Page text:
A 17-year-old is charged with second-degree attempted murder after allegedly using a ghost gun to shoot another student at Magruder High School in Maryland on Friday, police said.
The alleged shooter, Steven Alston Jr., attacked a 15-year-old student who was later found in a bathroom suffering from traumatic injuries. The victim was found by a security guard, Montgomery County police said.
The wounded student, a 10th grader, was taken to a hospital in serious condition, said Sheira Goff, a Montgomery County police spokesperson. The victim underwent surgery and was listed in critical condition on Saturday afternoon, officials tell News4.
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Alston Jr. is being charged as an adult. In addition to the attempted murder count, he's charged with first-degree assault, use of a firearm in the commission of a felony, possession of a dangerous weapon on school property and procession of a firearm by a minor, police said. He's being held without bond.
Police believe the firearm used is a ghost gun. Ghost guns don’t have serial numbers, making them untraceable, and their parts can be bought online and assembled at home.
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The incident spurred an hours-long lockdown at Magruder High that began minutes after the victim was found about 1 p.m. Friday, according to police.
Montgomery County Executive Marc Elrich praised a school nurse, Megan Wilson, for rendering first aid.
"I am especially grateful to Magruder's School Health Nurse Megan Wilson for her lifesaving actions that directly helped save the injured student," Elrich said in a statement.
With help from tips, police located Alston Jr. in a classroom and arrested him about 3 p.m.
A student who wanted to remain anonymous described the moment a "SWAT team" came into his classroom and told everyone to "put their hands up."
"They went to the back of the classroom where the kid was," he recalled. "They kind of pushed him to the ground. They didn’t use too much force, but obviously a little bit, so they cuffed him and they brought him outside."
A gun was also found in the school, near where the suspect was apprehended, police said. Police say Alston Jr. is in the 11th grade.
The lockdown continued until after 5 p.m. as terrified parents and grandparents sat in cars, waiting to reunite with their kids.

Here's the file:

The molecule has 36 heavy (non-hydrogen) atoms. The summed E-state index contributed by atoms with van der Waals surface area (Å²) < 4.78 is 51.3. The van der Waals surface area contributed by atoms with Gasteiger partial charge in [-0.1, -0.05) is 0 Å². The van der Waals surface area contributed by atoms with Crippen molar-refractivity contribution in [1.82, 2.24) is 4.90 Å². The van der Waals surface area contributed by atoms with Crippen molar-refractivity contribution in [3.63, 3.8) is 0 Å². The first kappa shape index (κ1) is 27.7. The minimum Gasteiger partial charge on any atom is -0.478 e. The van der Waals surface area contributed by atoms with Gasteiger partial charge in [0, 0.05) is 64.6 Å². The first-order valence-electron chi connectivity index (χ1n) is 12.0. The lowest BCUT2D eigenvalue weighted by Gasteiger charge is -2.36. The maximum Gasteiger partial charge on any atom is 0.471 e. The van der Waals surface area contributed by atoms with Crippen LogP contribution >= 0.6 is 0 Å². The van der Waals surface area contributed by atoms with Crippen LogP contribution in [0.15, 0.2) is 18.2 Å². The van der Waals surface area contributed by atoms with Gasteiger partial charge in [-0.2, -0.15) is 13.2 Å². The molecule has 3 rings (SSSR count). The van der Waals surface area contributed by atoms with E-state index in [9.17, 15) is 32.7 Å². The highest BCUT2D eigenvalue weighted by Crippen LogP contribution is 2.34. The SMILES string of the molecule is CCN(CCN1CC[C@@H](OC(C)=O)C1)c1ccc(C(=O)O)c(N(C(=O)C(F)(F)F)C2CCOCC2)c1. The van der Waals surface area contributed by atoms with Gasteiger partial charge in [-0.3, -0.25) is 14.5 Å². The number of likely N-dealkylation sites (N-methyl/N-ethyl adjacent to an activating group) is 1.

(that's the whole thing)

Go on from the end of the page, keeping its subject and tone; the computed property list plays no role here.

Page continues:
There's no evidence Alston Jr. was targeting anyone else at school, police said. Information on how he came to possess the gun wasn't immediately available.
The shocking shooting comes as lawmakers move to ban ghost guns in Maryland. Attorney General Brian Frosh has detailed legislation that would first ban the sale, receipt and transfer of unfinished parts used to make ghost guns before an outright ban on ghost guns would be put in place in January 2023.
Officials are still investigating what may have led up to the shooting.
A parent who rushed to the school to try to pick up her son was turned away due to the lockdown, she told News4's Darcy Spencer.
"I just know I just heard it in the news, that there are helicopters there, and just, drove all the way from Frederick," the parent said. "Just wanted to be close to him, as close as I can be."
"This is just something we don't need to deal with. School's supposed to be a safe place for children," she said.
It was a sentiment expressed by many of the parents and grandparents outside the school Friday afternoon.
Both Montgomery County Fire & Rescue and Montgomery County Police were called to the school, which is located at 5939 Muncaster Mill Road in Derwood.
"Our thoughts are with the student, and we wish him a speedy recovery," MCPS officials said.
Officials said they regretted initially sending an alert about the lockdown, saying there was no immediate threat to safety.
"We regret using that language as the police continued to actively conduct an investigation inside the school," they said.
Parents have also complained about the lack of information they were getting from authorities. During a Zoom conference, Montgomery County police Chief Marcus Jones told parents, teachers and students that it was a strategic decision not to release too much information while the scene was active.
"The suspect may have had a cellphone and if we are tweeting out information that might be beneficial to that suspect that could be dangerous in its own right," he said. "We came up with a way to strategize to actually get the student and those individuals who were in the class... out of that room safely."
Stay with NBC Washington for more on this developing story.